What is central cooling

If you’ve been wondering, “What is central cooling?”, then this article is for you.

Below, we’ll explain everything you need to know about this type of cooling system.

In particular, you’ll learn what does central cooling mean, the types of central air conditioners available, the various parts that make up the system, the benefits, and the average life span for these units.

So, let’s get to it.

What is Central Cooling?

Central cooling (or central air conditioning) is a system that cools air at a central location. The cold air is then distributed to the various rooms in your home or office with fans and ductwork. Central cooling systems are made up of three integral parts: a condenser, compressor, and evaporator.

What Does Central Cooling Mean?

Central cooling means central air conditioning or central A/C. A central cooling system works to deliver cool air throughout residential and commercial buildings. A central air system can be a split-system unit or a packaged unit. Split-systems include an outdoor condenser and an indoor evaporator. Packaged units contain both parts in one unit.

Types of Central Air Conditioners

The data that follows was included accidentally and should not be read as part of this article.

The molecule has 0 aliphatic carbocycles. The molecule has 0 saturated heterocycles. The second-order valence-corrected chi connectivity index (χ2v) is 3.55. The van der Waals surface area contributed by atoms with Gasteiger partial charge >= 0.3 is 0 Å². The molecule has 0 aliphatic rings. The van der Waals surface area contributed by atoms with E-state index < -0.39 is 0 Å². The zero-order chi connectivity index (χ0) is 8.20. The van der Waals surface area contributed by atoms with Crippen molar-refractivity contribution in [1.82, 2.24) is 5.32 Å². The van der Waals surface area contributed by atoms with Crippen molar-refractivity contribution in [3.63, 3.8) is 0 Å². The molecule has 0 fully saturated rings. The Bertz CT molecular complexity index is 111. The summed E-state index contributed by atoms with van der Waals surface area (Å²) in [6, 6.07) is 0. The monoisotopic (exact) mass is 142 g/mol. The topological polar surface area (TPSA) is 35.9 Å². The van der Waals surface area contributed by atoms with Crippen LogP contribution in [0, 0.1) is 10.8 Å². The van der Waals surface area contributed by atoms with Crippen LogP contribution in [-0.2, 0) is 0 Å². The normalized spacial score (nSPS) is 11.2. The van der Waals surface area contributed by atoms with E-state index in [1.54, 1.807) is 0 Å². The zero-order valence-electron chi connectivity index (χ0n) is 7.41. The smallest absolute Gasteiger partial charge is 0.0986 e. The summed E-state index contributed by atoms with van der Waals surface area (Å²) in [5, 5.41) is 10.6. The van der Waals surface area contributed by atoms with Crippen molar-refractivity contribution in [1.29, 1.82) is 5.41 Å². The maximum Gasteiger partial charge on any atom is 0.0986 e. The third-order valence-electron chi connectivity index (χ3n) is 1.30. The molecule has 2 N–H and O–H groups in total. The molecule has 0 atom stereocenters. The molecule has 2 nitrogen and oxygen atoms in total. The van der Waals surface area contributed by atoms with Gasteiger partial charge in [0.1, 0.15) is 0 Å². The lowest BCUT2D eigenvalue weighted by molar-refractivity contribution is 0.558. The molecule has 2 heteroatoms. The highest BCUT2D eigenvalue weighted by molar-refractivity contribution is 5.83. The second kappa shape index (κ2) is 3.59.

Central cooling systems come in two main types: a split-system and a packaged unit.

Let’s take a look at the specifics of each of these types of central air conditioners.


As the name implies, with a split-system air conditioner, this central cooling system is split between having components inside and outside the building.

Located outside is a unit that houses the condenser and compressor.

The condenser is part of an air conditioner or heat pump that either releases or collects heat, depending on the time of the year. 

The compressor is the part that compresses the refrigerant to get it to the right pressure and temperature before it passes through the condenser coil.

Located inside is a unit that contains the evaporator. This part of the unit often contains an air handler too.

The evaporator works the opposite of the condenser. It coverts refrigerant liquid into a gas and absorbs heat from the air.

When the liquid refrigerant reaches the evaporator the pressure has been reduced, which dissipates the heat content and makes it much cooler than the air around it.

The air handler contains the components that move the air throughout your building, such as a blower. This is big unit that requires a good amount of space to fit. That’s why they’re often installed inside an attic or basement area.

Cool air is delivered throughout the building through metal tubing called “ducts”.

Packaged Unit

If you get a packaged air conditioner, the condenser, compressor, evaporator, and air handler are all contained in one unit.